When the mariner was about twelve, he was reading one of his father’s textbooks that had a chapter on Thomas Malthus, a British economist who, in 1798, said that population growth would be destructive and would be the end of the human species. Being impressionable at that age, the mariner never forgot that warning. He has not thought about Malthus for a while but has always been aware of the impact of overcrowding on the earth in general and on the human race in particular.
Malthus based his prediction on the fact that population was a geometric growth pattern (1,2,4,8,16..…) and food sources grew arithmetically (1,2,3,4,5…..). Eventually, he reasoned, people would die of starvation. Among several opinions about how to control human population, the most memorable was to increase the death rate. Little did he know that science would not shorten lives but would extend them; now, on the horizon, people will live greatly prolonged lives. Further, science would boost food production to keep up with population growth.
All this came back to mind when Elizabeth Kolbert was interviewed on television. She is the author of a new book titled The Sixth Extinction, An Unnatural History. (Henry Holt & Company). Readers may be able to watch the interview on Jon Stuart’s webpage, http://www.thedailyshow.com/videos
The title derives from the fact that five great extinctions have occurred in the history of living things on Planet Earth. Most know about a meteorite that hit Earth in Mexico and ended the era of dinosaurs. Check Wikipedia or search “five great extinctions” for more information. Kolbert portends that humans are the cause of the sixth great extinction.
The book is drawn from scientific research and trips around the world with experts on climate, oceanography, ecology, animal and plant specialists and others who study living things and their habitats.
To make a detailed analysis brief, Kolbert’s point is that our species once existed only on the plains of Africa and now has spread to every spot on Earth, that is, every habitat of every plant, animal, fish, invertebrate, bacteria, and has altered every single ecosystem. The result of this overpopulation, especially by a species that is extremely high maintenance in its use of food, space, materials and energy, is that tens of thousands of species are falling into extinction on a continuous basis.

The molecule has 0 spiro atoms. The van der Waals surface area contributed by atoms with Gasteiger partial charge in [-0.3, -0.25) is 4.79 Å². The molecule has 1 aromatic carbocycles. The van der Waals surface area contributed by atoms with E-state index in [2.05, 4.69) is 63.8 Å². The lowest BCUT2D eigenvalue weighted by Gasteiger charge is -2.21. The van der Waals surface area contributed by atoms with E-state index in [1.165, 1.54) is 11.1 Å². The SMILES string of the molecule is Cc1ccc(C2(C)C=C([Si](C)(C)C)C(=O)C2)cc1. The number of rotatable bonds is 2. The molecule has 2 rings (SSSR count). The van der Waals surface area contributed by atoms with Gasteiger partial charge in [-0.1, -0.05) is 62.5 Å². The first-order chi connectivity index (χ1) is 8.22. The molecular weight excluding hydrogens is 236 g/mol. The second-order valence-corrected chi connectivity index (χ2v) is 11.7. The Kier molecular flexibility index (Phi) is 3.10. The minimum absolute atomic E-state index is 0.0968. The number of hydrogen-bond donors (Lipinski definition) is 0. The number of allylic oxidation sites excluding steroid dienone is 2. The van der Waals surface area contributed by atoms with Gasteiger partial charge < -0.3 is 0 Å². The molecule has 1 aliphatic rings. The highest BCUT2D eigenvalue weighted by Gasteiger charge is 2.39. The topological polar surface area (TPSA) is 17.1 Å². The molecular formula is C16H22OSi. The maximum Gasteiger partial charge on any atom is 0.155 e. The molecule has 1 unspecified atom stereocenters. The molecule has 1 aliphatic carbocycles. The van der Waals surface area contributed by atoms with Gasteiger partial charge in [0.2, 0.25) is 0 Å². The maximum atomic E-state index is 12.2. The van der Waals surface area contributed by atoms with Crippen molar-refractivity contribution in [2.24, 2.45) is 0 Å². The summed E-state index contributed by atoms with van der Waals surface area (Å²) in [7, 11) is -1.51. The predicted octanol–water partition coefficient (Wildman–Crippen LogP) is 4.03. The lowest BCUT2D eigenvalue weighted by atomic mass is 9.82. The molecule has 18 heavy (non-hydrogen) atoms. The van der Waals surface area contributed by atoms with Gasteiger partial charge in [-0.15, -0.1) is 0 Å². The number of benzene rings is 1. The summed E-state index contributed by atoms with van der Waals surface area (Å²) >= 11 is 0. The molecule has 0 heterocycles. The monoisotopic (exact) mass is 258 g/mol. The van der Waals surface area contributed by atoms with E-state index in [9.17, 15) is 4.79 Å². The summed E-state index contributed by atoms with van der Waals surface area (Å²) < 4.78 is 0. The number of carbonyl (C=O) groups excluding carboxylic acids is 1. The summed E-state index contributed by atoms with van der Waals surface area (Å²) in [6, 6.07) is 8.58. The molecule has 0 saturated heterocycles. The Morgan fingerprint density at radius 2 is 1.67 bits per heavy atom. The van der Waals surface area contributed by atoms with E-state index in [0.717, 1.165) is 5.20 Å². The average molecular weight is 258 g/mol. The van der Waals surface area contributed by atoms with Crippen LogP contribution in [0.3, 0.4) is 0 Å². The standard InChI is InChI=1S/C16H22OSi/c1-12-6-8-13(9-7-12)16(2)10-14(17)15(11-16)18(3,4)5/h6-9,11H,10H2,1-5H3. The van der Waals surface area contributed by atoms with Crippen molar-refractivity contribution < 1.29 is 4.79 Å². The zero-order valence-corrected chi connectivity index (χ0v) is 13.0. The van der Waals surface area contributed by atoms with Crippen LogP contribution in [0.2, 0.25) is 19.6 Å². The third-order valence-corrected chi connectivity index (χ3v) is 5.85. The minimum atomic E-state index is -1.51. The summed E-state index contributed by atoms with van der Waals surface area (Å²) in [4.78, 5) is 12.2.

Not only are there so many humans that other species are crowded out (cities and sensitive estuaries filled in for the benefit of real estate development to name two), humans are a dirty and careless bunch. Humans are the cause of innumerable destructions of habitat by deliberately invading them (farming and river dams to name just two). Humans carry diseases that kill not only humans but other plant and animal life as well, spew chemical damage into every habitat on Earth, and alter climates to such a massive degree that animals from whales and polar bears to tiny fish, bees, coral species and plant life over the entire Earth are dying or being deliberately killed.
We are an uncaring lot. However, what goes around comes around. No longer can our profit be measured solely by spreadsheets and bottom line profit and loss. We are undermining ourselves day by day, even as the riverbank slowly gives way to its river. Is life in the matrix* our future, where robotic life forms are the only survivors?
Malthus would be horrified.
*reference to movie The Matrix, where humans live unknowingly in a matrix of coffin-like life support units and are used as batteries to generate electric power for a lifeless robot reality.